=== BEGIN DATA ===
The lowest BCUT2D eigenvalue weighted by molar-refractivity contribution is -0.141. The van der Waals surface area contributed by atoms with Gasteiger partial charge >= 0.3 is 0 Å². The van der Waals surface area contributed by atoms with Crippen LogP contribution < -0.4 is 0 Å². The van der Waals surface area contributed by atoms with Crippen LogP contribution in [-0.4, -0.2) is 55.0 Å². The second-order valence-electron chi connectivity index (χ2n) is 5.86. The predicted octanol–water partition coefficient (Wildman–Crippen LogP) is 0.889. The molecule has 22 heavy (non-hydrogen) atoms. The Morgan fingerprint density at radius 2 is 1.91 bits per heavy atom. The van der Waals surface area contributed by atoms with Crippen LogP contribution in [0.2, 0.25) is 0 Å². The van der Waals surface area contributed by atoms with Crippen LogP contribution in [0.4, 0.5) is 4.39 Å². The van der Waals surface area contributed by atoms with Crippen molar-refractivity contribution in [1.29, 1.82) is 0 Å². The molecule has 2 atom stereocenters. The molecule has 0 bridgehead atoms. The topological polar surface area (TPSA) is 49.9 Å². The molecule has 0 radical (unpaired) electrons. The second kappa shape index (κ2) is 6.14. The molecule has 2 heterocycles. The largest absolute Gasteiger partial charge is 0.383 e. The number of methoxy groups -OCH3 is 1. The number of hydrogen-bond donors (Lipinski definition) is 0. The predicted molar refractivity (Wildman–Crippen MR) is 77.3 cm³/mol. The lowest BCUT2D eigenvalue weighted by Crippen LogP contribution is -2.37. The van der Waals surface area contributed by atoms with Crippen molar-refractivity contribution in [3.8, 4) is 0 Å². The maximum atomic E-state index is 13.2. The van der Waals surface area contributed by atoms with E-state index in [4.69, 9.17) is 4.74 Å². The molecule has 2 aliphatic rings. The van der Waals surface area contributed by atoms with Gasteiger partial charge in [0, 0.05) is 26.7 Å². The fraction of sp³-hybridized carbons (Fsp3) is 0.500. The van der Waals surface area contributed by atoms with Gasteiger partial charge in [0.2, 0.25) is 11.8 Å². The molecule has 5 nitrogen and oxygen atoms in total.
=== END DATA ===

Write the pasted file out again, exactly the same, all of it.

The lowest BCUT2D eigenvalue weighted by molar-refractivity contribution is -0.141. The van der Waals surface area contributed by atoms with Gasteiger partial charge >= 0.3 is 0 Å². The van der Waals surface area contributed by atoms with Crippen LogP contribution < -0.4 is 0 Å². The van der Waals surface area contributed by atoms with Crippen LogP contribution in [-0.4, -0.2) is 55.0 Å². The second-order valence-electron chi connectivity index (χ2n) is 5.86. The predicted octanol–water partition coefficient (Wildman–Crippen LogP) is 0.889. The molecule has 22 heavy (non-hydrogen) atoms. The Morgan fingerprint density at radius 2 is 1.91 bits per heavy atom. The van der Waals surface area contributed by atoms with Crippen LogP contribution in [0.2, 0.25) is 0 Å². The van der Waals surface area contributed by atoms with Crippen LogP contribution in [0.4, 0.5) is 4.39 Å². The van der Waals surface area contributed by atoms with Crippen molar-refractivity contribution in [1.29, 1.82) is 0 Å². The molecule has 2 atom stereocenters. The molecule has 0 bridgehead atoms. The topological polar surface area (TPSA) is 49.9 Å². The molecule has 0 radical (unpaired) electrons. The second kappa shape index (κ2) is 6.14. The molecule has 2 heterocycles. The largest absolute Gasteiger partial charge is 0.383 e. The number of methoxy groups -OCH3 is 1. The number of hydrogen-bond donors (Lipinski definition) is 0. The predicted molar refractivity (Wildman–Crippen MR) is 77.3 cm³/mol. The lowest BCUT2D eigenvalue weighted by Crippen LogP contribution is -2.37. The van der Waals surface area contributed by atoms with Crippen molar-refractivity contribution in [3.8, 4) is 0 Å². The maximum atomic E-state index is 13.2. The van der Waals surface area contributed by atoms with E-state index in [4.69, 9.17) is 4.74 Å². The molecule has 2 aliphatic rings. The van der Waals surface area contributed by atoms with Gasteiger partial charge in [0, 0.05) is 26.7 Å². The fraction of sp³-hybridized carbons (Fsp3) is 0.500. The van der Waals surface area contributed by atoms with Gasteiger partial charge in [0.2, 0.25) is 11.8 Å². The molecule has 5 nitrogen and oxygen atoms in total.